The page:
Kathleen Parker: National Review 'Created From an Ideological Point of View...As Opposed to Washington Post'
Those familiar with Kathleen Parker's work are well aware that this supposedly conservative columnist is a fine example of a Republican in Name Only.
On CNN's Reliable Sources Sunday, Parker proved it once again saying that the National Review "was created from an ideological point of view...As opposed to, for example, the Chicago Tribune or The Washington Post" (video follows with transcript and commentary):
HOWARD KURTZ, HOST: It was a remarkable snap shot of the media elite. The conservative media elite, that is, rising up almost in unison against Newt Gingrich.
The banner headline on the "Drudge Report": "Insider: Gingrich repeatedly insulted Reagan," and there were links to a piece on which Bob Dole blasted his former congressional colleague.
A CNN story that Gingrich, as we noted, had admitted he was wrong in the way he ripped ABC News over that interview of his ex-wife.
Ann Coulter, one of most flamboyant commentators on the right, popped a piece headline, "Re-elect Obama, vote Newt." So, what's behind this seemingly orchestrated assault?
Joining us now here in Washington, Kathleen Parker columnist for "The Washington Post"; and Clarence Page, columnist for the "Chicago Tribune".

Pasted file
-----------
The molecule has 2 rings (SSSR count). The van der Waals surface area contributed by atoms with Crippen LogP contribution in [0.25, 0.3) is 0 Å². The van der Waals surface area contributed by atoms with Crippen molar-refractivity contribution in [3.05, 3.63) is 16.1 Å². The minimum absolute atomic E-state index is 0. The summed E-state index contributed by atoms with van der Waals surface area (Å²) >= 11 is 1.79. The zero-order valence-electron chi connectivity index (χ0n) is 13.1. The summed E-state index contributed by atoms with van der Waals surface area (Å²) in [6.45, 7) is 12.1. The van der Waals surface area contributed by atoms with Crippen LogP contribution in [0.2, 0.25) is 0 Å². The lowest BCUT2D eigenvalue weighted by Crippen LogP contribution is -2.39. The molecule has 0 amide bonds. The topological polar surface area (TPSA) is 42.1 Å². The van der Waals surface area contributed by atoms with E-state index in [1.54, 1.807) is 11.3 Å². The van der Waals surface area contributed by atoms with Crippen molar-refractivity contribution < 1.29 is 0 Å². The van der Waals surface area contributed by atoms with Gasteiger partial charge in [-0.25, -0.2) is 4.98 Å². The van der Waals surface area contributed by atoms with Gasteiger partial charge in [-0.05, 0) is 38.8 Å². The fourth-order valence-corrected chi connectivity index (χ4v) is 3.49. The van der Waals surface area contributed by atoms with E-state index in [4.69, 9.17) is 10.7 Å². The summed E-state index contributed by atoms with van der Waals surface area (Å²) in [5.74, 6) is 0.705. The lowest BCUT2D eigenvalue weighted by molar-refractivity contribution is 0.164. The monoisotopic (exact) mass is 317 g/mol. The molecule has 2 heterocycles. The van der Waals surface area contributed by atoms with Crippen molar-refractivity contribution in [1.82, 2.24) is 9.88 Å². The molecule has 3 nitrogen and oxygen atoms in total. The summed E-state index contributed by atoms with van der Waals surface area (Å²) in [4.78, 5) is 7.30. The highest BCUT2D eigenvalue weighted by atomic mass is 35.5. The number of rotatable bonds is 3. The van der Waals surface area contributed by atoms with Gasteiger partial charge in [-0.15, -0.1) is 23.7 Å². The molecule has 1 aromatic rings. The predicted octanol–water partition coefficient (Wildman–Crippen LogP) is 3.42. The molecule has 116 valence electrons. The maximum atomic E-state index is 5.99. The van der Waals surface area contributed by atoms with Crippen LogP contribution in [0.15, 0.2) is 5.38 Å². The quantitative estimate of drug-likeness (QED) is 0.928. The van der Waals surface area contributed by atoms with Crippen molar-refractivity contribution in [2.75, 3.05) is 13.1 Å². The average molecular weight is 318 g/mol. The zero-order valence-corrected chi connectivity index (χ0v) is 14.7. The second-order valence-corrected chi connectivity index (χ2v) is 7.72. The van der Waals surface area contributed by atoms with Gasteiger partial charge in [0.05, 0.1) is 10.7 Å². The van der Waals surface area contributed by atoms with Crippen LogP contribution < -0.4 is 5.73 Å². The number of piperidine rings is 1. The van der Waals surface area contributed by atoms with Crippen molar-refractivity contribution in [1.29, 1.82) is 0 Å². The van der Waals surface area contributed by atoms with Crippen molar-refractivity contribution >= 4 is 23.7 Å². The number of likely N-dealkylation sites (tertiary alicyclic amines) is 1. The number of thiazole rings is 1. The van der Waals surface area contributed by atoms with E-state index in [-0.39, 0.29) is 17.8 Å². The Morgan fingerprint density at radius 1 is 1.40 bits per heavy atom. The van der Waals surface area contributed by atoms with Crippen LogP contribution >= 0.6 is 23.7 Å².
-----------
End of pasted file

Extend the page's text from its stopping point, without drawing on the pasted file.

And, Kathleen, "The National Review", Ann Coulter, "Drudge", all unloading on Newt within a couple of days.
Was there some kind of a secret meeting here?
KATHLEEN PARKER, THE WASHINGTON POST: If there was, I was not invited, by the way. I didn't get the memo.
You know, it's interesting. I want to clarify something right out of the gate, which is that when we talk about the media or commentators, pundits, et cetera, coming after someone in an orchestrated way, these are conservative operatives, Republican Party operatives essentially. They're not journalists, and they're not representing any institutional entity, I don't think.
I think they're representing their own political views, but they have access to media. They are media creatures.
KURTZ: That include "National Review"?
PARKER: Well, "National Review" is obviously a magazine, but it was created from an ideological point of view. Right? As opposed to, for example, the "Chicago Tribune" or "The Washington Post" -- it's more traditional what we call mainstream, but I call just old school journalism entities.
Readers are reminded that Parker in 2010 admitted that she won the Pulitzer Prize for being a conservative basher.
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